Kauffman Foundation Research Series:Firm Formation and Economic GrowthPaper No. 1
© 2009 by the Ewing Marion Kauffman Foundation. All rights reserved.
Robert E. Litan
Compared to all prior recessions since the end of World War II, the 2007-2009recession ranks worst in terms of the number of jobs lost (over eight million), andsecond worst in the percentage decline (6 percent). The key to economic recovery willcome in the form of newly created jobs. But where will these jobs come from?Using United States Census Bureau data from 2006-2007, this paper examines net new job creation in terms of firm
rather than firm
. Until 2005, we knew that from1980-2005, nearly all net job creation in the United States occurred in firms less thanfive years old. This data set also shows that without startups, net job creation for theAmerican economy would be negative in all but a handful of years. If one excludesstartups, an analysis of the 2007 Census data shows that young firms (defined as oneto five years old) still account for roughly two-thirds of job creation, averaging nearly four new jobs per firm per year. Of the overall 12 million new jobs added in 2007, youngfirms were responsible for the creation of nearly 8 million of those jobs.Given this information, it is clear that new and young companies and the entrepreneursthat create them are the engines of job creation and eventual economic recovery. Thedistinction of firm age, not necessarily size, as the driver of job creation has manyimplications, particularly for policymakers who are focusing on small business as theanswer to a dire employment situation.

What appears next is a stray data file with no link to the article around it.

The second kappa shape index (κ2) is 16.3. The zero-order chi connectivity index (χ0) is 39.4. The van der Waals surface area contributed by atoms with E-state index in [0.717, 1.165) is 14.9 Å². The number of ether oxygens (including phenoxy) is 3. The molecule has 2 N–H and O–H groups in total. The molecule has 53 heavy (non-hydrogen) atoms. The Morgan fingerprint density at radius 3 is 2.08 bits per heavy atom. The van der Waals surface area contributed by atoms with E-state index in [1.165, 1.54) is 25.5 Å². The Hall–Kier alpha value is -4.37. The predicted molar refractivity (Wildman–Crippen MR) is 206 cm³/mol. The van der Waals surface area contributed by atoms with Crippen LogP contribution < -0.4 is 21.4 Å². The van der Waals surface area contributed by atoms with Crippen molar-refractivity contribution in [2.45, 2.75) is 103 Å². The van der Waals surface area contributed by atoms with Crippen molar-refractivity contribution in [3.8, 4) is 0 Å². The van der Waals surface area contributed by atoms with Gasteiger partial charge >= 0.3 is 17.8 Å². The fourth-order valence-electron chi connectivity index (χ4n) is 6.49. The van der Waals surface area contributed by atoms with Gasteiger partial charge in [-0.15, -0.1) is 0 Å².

Dane Stangler is a senior analyst at the Kauffman Foundation. Robert E. Litan is vice president for Research and Policy at the Kauffman Foundation. The authors are grateful to Ron Jarmin and Javier Miranda at the U.S. Census Bureau, Mike Horrell at the Kauffman Foundation for excellent researchassistance, and Harold Bradley, Wendy Guillies, Paul Kedrosky, E.J. Reedy, and Carl Schramm for their feedback.